Tag: death

Finish that jigsaw puzzle.

Two children had an early morning today. They decided not to disturb their parents and played a game of jigsaw puzzles between the two of them.They couldn’t even complete the game, it was time for school. Grudgingly, they left the game half completed, on their dining table, and left for school. Their mother smiled at them from the door, reminded them to finish their lunch which she had prepared like everyday, so lovingly.
But then, they had an early night as well. Hours before night was to come. It is 5 pm. They are not back yet. The jigsaw puzzle remains unfinished. The only difference-they’re a little wet, and very salty.


Today has been tragic. A school of Peshawar, Pakistan was attacked by some ruthless, heartless, vile militants. A hundred children died. For nothing. A hundred stories like the one above. A hundred early nights. Way too early. Let this not be about a school, a city, a province, a country, or a religion. Let this be about those children. Let this also be about their teachers, about the people who died trying to save them. Let this be about bleeding hearts. Let this be about dead little humans, and about alive little humans. Let this be about this tragedy. Cry. Be remorseful. Depress yourself. Let everything be gloomy. Let the sun vanish, let the clouds go grey, let the dark prevail.
And then think of those children. Think of their rosy cheeks, bright smiles, colourful eyes, beautiful lives. Let that colour your life. Breathe it in. Breathe them in. For their souls are now all around you. Let that colour seep in, absorb it. Then make their deaths worthwhile. Finish that jigsaw puzzle.

Her favourite sound in the entire world

Maleeha grew up without a father. On a cheerful, sunny afternoon of her fourth year, her father had passed away silently, in his sleep. The doctors said it was a painless, natural death.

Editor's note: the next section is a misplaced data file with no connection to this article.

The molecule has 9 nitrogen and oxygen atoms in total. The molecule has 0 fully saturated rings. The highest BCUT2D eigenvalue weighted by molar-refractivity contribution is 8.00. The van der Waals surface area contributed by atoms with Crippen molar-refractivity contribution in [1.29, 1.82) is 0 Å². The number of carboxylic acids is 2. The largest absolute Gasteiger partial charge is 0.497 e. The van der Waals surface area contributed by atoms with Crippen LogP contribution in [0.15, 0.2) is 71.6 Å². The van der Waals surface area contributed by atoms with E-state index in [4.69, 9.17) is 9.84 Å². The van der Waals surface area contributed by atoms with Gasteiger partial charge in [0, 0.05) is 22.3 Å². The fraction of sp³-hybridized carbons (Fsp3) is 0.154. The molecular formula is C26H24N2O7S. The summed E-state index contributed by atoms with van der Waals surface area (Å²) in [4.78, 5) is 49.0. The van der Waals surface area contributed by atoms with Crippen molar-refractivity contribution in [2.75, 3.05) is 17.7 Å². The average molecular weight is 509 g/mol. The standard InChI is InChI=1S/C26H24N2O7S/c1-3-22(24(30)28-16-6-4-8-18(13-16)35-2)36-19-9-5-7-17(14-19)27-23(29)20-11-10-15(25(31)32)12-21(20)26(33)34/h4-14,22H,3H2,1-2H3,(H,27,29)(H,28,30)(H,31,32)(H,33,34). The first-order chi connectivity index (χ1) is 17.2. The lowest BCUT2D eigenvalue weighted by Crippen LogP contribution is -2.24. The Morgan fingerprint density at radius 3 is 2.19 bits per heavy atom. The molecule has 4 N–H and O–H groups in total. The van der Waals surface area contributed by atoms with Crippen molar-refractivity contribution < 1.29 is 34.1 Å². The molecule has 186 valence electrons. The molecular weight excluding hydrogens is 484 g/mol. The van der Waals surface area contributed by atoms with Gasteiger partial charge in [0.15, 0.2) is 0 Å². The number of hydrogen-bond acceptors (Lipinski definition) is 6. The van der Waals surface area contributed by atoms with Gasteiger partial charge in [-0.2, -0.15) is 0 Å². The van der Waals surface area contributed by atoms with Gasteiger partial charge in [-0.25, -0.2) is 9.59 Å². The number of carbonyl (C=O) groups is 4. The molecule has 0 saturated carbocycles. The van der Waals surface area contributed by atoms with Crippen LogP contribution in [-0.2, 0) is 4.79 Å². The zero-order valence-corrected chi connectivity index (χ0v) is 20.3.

Maleeha was sleeping between her parents at that time, under the single, whirring fan of their bedroom, on a lazy Sunday. The echoing sound of Azaan for the Asar prayers roused her from sleep and she blinked to adjust to the sunlight filling the room. She tilted her head slightly and reached out to tap her father’s shoulder. Her father was a light sleeper and usually a gentle tap on the shoulder was all that was needed to wake him up. When he didn’t open his eyes and squint at her in that usual, funny way which always made Maleeha laugh, she hopped on top of him and kissed his cheek. Surely, that would rouse him! And then when that didn’t work either, she decided it was time to pull out the bigger guns. So after stealing a quick glance at her oblivious mother, Maleeha started jumping up and down on her father’s tummy. A few seconds of that woke her mother up, but her father remained asleep. Suddenly, a wild thought came into Maleeha’s mind and her eyes widened mid-jump. She stopped and leaned down. She put her head on her father’s chest, where just two days ago he had told her his heart was. At that time he had pulled Maleeha close, her head on his chest, so she could hear his heartbeat. She had told him that it was her favourite sound in the entire world and asked if he could please record it for her so she could listen to it on their new computer. And he had laughed heartily. Then he had told her she could just put her head to his chest when she wanted to hear it. But at this moment, when she put her head to his chest, she heard nothing.